I don't think anybody knows.  Both Diane and Andrew spent a little time on that.  Andrew spoke of the story of Jacob and opening the church to be a place where people can come to struggle with God.  A place where we are not afraid to show that this struggle will leave us with a limp.  When speaking how we have replaced reality with images (a presentation totally based on the French philosopher Baudrillard) he concluded that the church needs to be the place that speaks of what is real - the cross.  "The cross stands at the place between possibility and nothingness"

Well that sounds very nice in a presentation but what does it look like?  What does it mean?  How do we do that?  And will it really make any difference?
Maybe the truth is there is nothing we can do about the climate.  Maybe we just have to deal with the weather, understanding the weather is not the climate.   Keep it real.  Preach the Gospel.  Administer the sacraments.  Be honest about the struggle.  Remember it's not about you. 


  1. The answer to your question is Chapter 9, "Performing Awakening"! Indeed, pages 261-266 address this directly in a section called "What to Do?" ENJOY! You will be surprised.

  2. Thanks for replying. Am waiting to be surprised with much anticipation.

  3. I like the analogy and distinction of climate and weather. It could be quite helpful. Yet, I wonder if it isn't also fairly limited, especially when we move from describing what's happening to looking at what we might do.

    Around two decades ago, now, I heard Douglas John Hall speak at a mid-winter convocation at Luther. Noting a distinction between legal establishment (not found in the U.S.) and social establishment of churches (very much a part of U. S. culture in the 20th century and before, at least), he argued that churches should be interested in disestablishment. Social establishment gets in the way of the church's ministry in the world and with people. The concerns in such a setting all too easily become about appearances, keeping up with the neighbors, and maintaining social structures. (Isn't this a good deal of what we see from the "family values" crowd?)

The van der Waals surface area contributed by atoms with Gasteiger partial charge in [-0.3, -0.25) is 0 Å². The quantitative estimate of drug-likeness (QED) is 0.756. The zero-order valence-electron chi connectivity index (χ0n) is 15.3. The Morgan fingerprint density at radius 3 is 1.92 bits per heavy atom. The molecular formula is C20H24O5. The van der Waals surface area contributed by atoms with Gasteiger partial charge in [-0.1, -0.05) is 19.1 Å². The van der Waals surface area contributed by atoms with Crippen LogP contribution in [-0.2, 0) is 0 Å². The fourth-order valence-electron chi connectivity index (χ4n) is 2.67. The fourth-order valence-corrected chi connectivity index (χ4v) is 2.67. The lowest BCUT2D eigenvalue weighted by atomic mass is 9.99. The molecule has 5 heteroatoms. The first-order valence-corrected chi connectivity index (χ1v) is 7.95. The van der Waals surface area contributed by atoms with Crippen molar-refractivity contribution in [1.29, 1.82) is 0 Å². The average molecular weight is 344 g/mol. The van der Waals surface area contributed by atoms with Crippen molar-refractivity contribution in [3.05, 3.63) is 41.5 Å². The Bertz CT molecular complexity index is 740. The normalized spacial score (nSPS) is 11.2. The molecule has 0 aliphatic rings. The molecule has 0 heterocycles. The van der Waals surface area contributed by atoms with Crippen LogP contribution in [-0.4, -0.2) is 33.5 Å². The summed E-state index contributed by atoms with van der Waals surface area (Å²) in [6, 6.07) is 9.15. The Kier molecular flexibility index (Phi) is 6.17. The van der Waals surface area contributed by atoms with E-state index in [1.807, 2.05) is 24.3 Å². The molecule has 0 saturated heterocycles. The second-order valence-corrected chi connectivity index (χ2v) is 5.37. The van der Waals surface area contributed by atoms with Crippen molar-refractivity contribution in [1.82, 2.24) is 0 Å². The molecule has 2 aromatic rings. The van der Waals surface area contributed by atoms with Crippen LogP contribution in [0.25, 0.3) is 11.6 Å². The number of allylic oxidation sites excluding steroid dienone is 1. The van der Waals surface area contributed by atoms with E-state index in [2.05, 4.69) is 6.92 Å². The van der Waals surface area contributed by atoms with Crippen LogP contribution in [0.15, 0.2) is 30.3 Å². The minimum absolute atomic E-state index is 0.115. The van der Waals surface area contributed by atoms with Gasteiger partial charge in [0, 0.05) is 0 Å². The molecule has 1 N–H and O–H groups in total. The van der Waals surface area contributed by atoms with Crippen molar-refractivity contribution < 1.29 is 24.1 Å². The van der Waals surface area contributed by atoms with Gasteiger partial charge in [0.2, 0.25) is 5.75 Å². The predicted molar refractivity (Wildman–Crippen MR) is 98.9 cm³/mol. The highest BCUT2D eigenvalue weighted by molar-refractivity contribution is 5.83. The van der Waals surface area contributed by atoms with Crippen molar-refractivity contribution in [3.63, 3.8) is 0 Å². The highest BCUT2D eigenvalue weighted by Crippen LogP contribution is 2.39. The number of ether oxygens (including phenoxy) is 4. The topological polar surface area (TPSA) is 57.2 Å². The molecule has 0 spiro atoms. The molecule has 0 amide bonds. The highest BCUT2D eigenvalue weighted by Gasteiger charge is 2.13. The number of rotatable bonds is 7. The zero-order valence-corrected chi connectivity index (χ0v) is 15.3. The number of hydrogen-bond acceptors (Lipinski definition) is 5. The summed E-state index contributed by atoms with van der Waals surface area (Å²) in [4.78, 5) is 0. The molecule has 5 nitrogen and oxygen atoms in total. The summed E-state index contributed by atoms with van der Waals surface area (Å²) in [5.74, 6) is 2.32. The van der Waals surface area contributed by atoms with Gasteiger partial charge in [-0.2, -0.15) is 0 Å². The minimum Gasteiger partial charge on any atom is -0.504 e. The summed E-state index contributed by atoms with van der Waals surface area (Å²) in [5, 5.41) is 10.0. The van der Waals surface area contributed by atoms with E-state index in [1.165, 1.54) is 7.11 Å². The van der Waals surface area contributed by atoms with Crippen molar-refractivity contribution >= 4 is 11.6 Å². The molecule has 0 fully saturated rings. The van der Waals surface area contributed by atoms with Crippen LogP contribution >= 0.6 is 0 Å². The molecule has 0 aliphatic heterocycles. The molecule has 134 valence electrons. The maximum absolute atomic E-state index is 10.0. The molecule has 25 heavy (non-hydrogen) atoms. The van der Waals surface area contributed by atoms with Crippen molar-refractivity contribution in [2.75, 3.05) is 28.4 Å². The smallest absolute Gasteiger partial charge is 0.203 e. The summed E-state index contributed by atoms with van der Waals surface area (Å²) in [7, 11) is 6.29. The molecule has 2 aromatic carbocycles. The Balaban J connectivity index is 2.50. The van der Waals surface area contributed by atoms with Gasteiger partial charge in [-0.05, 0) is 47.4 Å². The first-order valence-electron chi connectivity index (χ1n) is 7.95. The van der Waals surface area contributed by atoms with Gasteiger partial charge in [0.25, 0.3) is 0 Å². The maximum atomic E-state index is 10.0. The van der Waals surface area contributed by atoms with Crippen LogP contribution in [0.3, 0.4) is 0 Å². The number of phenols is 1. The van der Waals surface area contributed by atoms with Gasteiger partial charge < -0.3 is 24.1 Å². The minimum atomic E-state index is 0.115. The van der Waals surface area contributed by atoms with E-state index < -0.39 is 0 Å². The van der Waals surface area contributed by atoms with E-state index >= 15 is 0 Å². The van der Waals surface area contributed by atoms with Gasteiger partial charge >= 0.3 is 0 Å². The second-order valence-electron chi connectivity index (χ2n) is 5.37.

Even when one makes a distinction between weather and climate, it could be to easy to ask the question what do you do about the climate, rather than in the changed climate. It may also be much to easy to frame the question in terms of how does the church maintain its social establishment in a new climate. In other words, it's so easy to stick with a christendom model, in one form or another. Hall suggested that, in welcoming disestablishment, the church could concentrate more on it's mission and ministry, even though the church would almost certainly be smaller. He suggested it wasn't something to be feared but something to be embraced and even desired.

    Perhaps the question of how we respond to a changed religions climate is not "What do we do?" but "How do we be?" with the understanding it isn't a question of survival but a question of the church's life internally and in the world around us.

  4. thanks for the summary, Joelle! I enjoyed Diana's first lecture and will order her book. I really left haunted by the image of the limp in Andrew's presentation.

    also cool that you got a response from Diana!

    it was nice to finally meet you! Hope you got a little "big city" while you were here. For myself, I like to find the local cafes in the big city...